Q. Is there a digital connection with Apple or Google Pay platforms?
A. It's not available yet. We expect to be able to do so sometime next year.
Q. How do you determine what businesses can participate?
A. You can structure that to really fit the needs of your community. Typically the participants for businesses are going to be your small independent owned businesses, not the giant corporate companies like Walmart and McDonald's. A lot of communities have allowed franchisees, but they need to be local franchisees. Really focusing on the small, independently owned businesses can help provide direction.
Also, any merchant that can process a manual entry MasterCard can participate. Bowling alleys and car washes for example. The card does work online, so if your merchants have ecommerce sites, the card can be used online as long as the value of the shopping cart is less than or equal to the amount of money on the card. (It's a prepaid card, so there's only so many dollars on it.)
Q. What are the fees for HdL and Yiftee?
A. HdL charges a modest fee with a not-to-exceed on an hourly basis to set up and structure your program. It will really depend on your community. As for Yiftee's fees, when someone buys a card, there's an e-delivery fee that's applied, just like a convenience fee if you bought a Fandango movie ticket. That fee is $1.00 and 5% of the face value of the card. Out of that fee, we're paying the credit card processing costs on that transaction. So about half of that margin goes to us to keep the lights on here at Yiftee. Also, when the bonus cards expire, there's a restocking fee of 10% of the initial card value. Whatever's left on the card after that is returned to you, to your ARPA pool, so that of helps fund the company long-term. The third component of the revenue model is that purchased cards do not expire as long as it is used once every 12 months. And Yiftee sends reminders every month to use the card. If it goes untouched for twelve consecutive months, then we can take an inactivity fee of up to $3.00 a month off the card balance, and that funds the company long-term going forward so that we don't have to charge you or the merchants anything for the program.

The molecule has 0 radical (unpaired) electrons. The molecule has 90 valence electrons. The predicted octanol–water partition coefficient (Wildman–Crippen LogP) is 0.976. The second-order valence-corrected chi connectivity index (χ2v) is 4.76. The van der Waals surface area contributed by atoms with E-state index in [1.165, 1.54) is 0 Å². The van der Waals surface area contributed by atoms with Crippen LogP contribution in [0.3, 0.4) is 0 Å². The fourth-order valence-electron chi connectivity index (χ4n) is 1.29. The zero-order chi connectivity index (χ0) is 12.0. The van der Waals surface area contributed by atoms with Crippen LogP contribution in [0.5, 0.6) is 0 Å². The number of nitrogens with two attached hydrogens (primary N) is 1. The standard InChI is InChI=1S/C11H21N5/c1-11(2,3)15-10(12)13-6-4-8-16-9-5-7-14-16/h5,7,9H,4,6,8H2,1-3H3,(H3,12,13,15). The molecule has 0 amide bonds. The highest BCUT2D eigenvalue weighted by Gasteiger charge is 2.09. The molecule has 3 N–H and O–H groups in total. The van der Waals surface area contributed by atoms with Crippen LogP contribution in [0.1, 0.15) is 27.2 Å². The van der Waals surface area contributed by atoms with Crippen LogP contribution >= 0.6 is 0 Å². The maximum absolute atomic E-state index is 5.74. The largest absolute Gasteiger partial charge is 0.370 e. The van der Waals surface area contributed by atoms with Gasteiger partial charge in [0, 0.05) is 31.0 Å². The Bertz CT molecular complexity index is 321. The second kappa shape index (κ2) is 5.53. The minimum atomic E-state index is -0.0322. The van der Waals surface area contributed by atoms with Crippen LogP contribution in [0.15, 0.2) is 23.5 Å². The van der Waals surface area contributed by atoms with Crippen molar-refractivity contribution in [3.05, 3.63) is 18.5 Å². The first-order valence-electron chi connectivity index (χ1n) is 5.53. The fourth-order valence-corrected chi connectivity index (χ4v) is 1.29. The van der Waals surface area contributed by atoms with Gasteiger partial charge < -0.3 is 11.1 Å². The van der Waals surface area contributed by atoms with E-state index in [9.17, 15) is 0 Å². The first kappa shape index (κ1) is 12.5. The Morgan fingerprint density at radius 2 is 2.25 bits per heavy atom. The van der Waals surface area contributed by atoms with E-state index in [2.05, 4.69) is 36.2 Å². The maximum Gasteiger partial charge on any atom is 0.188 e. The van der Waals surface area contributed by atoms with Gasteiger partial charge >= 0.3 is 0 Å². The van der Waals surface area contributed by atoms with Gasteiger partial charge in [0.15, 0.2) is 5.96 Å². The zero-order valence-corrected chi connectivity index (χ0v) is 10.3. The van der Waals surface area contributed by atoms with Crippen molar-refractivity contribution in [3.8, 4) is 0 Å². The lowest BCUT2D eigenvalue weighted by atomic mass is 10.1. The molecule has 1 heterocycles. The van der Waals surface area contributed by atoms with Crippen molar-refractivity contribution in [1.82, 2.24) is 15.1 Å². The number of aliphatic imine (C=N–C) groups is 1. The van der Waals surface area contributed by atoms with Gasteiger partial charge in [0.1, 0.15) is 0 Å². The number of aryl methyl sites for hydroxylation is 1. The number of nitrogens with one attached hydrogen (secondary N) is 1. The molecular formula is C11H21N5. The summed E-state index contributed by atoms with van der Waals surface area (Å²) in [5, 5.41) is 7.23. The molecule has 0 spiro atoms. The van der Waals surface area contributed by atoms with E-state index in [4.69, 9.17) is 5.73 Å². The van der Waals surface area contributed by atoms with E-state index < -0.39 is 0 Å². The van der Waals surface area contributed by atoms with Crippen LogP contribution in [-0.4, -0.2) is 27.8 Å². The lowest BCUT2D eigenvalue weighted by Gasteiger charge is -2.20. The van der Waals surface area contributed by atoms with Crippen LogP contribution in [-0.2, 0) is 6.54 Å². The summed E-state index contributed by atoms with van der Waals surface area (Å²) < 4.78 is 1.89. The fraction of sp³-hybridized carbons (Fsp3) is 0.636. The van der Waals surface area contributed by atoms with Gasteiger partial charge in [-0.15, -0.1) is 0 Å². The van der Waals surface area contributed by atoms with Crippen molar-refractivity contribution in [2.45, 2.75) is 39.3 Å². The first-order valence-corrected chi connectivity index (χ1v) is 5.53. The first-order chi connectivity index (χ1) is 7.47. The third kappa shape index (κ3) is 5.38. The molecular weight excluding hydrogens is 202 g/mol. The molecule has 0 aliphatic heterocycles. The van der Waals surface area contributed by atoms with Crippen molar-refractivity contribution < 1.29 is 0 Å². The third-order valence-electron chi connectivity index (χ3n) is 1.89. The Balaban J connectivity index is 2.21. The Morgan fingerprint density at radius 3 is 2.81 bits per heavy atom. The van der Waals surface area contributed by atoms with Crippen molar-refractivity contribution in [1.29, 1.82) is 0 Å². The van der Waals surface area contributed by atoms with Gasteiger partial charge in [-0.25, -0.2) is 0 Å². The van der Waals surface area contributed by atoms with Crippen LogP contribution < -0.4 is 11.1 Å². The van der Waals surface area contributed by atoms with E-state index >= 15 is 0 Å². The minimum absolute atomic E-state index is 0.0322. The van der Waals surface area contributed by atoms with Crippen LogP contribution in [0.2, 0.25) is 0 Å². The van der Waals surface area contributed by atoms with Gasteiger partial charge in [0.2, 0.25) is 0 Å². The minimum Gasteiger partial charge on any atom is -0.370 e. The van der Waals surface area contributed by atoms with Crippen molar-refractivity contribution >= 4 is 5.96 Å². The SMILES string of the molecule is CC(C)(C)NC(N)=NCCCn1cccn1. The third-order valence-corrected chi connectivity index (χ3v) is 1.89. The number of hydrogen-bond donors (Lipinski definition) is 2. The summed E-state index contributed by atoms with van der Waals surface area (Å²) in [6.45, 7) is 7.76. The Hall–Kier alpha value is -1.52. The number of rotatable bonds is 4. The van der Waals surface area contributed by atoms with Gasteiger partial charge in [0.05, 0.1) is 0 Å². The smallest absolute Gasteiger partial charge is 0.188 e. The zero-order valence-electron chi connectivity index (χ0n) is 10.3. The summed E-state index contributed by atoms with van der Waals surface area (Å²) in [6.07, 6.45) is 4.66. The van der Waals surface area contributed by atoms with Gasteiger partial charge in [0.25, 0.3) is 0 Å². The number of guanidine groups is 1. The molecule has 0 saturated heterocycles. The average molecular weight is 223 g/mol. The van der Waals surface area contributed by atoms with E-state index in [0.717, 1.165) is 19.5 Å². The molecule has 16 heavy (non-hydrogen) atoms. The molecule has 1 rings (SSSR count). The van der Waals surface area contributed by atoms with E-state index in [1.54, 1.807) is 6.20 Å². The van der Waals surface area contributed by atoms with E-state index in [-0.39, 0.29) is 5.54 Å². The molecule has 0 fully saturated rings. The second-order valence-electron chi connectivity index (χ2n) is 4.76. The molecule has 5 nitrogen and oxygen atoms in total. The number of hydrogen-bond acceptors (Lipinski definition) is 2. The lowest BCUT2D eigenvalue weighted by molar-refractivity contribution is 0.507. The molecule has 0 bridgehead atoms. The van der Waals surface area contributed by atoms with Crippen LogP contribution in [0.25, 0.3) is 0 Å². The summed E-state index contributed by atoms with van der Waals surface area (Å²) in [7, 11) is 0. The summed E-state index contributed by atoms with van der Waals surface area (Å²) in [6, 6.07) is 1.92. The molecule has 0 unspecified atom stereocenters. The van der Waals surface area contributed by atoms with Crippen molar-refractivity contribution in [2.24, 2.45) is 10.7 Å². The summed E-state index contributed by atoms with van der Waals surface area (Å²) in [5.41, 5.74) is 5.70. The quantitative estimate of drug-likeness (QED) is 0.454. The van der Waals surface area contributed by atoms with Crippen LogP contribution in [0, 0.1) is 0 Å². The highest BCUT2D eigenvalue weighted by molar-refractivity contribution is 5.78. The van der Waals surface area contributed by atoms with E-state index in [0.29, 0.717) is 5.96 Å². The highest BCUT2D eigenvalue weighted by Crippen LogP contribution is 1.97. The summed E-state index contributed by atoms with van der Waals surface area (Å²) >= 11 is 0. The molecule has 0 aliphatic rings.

Q. Can ARPA dollars be used in the marketing for the program?
A. Absolutely. Marketing, design, structure, any administrative cost… all of that is eligible to be funded out of ARPA funds.
Q. Can the page that a person goes to purchase the card be in a second language?
A. Absolutely. HdL has the capability to provide translation for all your flyers, surveys, etc. - whatever your program requires, and all of that is eligible to be compensated with ARPA funds.
California has one of the largest and most diverse economies in the world and has been an epicenter of innovation, entertainment, agriculture and tourism in America for over a century. A combination of things, mostly stemming from the COVID-19 pandemic continues to cause economic disruption and uncertainty. Municipal revenues are affected in turn – but uniquely. Download the deck (as presented at the League of California Cities 2022 City Manager Conference) now for an analysis and outlook of economic and financial trends for the year ahead in California.